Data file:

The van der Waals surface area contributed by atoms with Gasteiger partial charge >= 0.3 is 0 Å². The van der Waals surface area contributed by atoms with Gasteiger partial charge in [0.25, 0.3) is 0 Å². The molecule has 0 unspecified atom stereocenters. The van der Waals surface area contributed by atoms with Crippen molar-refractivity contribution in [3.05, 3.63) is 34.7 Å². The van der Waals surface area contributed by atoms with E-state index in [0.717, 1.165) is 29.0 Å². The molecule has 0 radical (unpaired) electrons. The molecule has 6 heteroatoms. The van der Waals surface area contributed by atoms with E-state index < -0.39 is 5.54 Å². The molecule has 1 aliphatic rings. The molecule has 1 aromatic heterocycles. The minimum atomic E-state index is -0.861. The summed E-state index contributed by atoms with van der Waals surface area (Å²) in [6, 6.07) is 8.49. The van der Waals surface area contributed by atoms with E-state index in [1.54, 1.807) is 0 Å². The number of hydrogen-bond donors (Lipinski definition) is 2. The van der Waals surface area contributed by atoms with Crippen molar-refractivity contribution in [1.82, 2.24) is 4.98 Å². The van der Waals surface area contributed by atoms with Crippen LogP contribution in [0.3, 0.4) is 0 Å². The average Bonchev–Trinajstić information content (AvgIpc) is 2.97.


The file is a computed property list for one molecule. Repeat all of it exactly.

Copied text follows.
The van der Waals surface area contributed by atoms with Gasteiger partial charge >= 0.3 is 0 Å². The van der Waals surface area contributed by atoms with Gasteiger partial charge in [0.25, 0.3) is 0 Å². The molecule has 0 unspecified atom stereocenters. The van der Waals surface area contributed by atoms with Crippen molar-refractivity contribution in [3.05, 3.63) is 34.7 Å². The van der Waals surface area contributed by atoms with E-state index in [0.717, 1.165) is 29.0 Å². The molecule has 0 radical (unpaired) electrons. The molecule has 6 heteroatoms. The van der Waals surface area contributed by atoms with E-state index < -0.39 is 5.54 Å². The molecule has 1 aliphatic rings. The molecule has 1 aromatic heterocycles. The minimum atomic E-state index is -0.861. The summed E-state index contributed by atoms with van der Waals surface area (Å²) in [6, 6.07) is 8.49. The van der Waals surface area contributed by atoms with E-state index in [1.54, 1.807) is 0 Å². The number of hydrogen-bond donors (Lipinski definition) is 2. The van der Waals surface area contributed by atoms with Crippen molar-refractivity contribution in [1.82, 2.24) is 4.98 Å². The van der Waals surface area contributed by atoms with Crippen LogP contribution in [0.3, 0.4) is 0 Å². The average Bonchev–Trinajstić information content (AvgIpc) is 2.97.